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Higher costs forcing firms to relocate   2012-10-22 15:51:00

  Rising wages and shrinking export demand are forcing manufacturers to relocate to neighboring Southeast Asian nations and many that remain are seriously considering moving, a foreign trade official from the Ministry of Commerce said.

  The official, who declined to be named, said that "nearly one-third of Chinese manufacturers of textiles, garments, shoes and hats "are now working" under growing pressure" and have moved all, or part of their production, outside China in what he called the great industrial transfer.

  Favored destinations are usually members of the Association of Southeast Asian Nations, especially Vietnam, Indonesia and Malaysia.

  And in all likelihood, "the trend will continue" with more traditional labor-intensive manufacturers transferring production, he told China Daily.

  Liang Shiyu, director of the administrative office at the China Chamber of Commerce for the Import and Export of Textiles, confirmed that a slew of manufacturers have moved part or all of their business abroad.

  But the foreign trade official said that while some job losses occurred during the transfer, the phenomenon is "basically positive," and is "in line with" government commitments to upgrade China's industrial power and change its model of economic growth.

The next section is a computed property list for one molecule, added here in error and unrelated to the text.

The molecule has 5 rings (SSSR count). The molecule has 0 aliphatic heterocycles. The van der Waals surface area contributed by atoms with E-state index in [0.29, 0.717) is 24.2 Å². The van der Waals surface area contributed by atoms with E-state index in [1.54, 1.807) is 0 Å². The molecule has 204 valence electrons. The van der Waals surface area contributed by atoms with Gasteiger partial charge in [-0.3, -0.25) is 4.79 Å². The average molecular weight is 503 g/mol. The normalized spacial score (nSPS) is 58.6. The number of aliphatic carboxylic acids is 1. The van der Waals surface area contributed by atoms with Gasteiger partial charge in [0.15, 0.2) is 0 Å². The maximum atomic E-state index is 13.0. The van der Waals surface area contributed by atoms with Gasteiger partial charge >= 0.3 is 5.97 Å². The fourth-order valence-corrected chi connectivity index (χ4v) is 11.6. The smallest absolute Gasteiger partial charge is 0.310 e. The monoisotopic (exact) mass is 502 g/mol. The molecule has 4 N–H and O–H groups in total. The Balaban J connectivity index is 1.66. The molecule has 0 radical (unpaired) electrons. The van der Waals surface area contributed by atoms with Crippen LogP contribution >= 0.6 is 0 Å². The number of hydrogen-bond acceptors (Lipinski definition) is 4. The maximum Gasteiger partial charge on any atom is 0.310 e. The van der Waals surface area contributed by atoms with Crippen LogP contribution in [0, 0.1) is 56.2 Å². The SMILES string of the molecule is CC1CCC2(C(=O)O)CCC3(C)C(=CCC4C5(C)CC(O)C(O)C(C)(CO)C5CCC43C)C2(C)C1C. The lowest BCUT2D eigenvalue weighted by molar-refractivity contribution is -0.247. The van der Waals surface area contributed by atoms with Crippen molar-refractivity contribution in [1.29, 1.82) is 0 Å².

The 12th Five-Year Plan (2011-15) urges exporters to produce more high-end goods.

  Exporters are also actively seeking new ways to conduct business as export momentum declines due to a combination of negative factors at home and abroad, from higher labor costs to sluggish demand from the European Union and the United States.

  China's labor costs have surged recently by 15 to 20 percent annually, squeezing margins and driving some companies to bankruptcy.

  According to the Ministry of Human Resources and Social Security, from January to June this year, the minimum wage was raised, on average, by 20 percent in 16 provinces.

  The minimum wage in Shenzhen now stands at 1,500 yuan ($238) per month, setting the highest standard for the whole Chinese mainland.

  Many developing countries in Southeast Asia have lower labor costs.

  The monthly wage for manufacturing jobs in Vietnam was, on average, 600 yuan in 2011, equivalent to the level of 10 years ago in Dongguan, an industrial town in South China's Pearl River Delta.

source : China Daily     editor:: Zhang Yan
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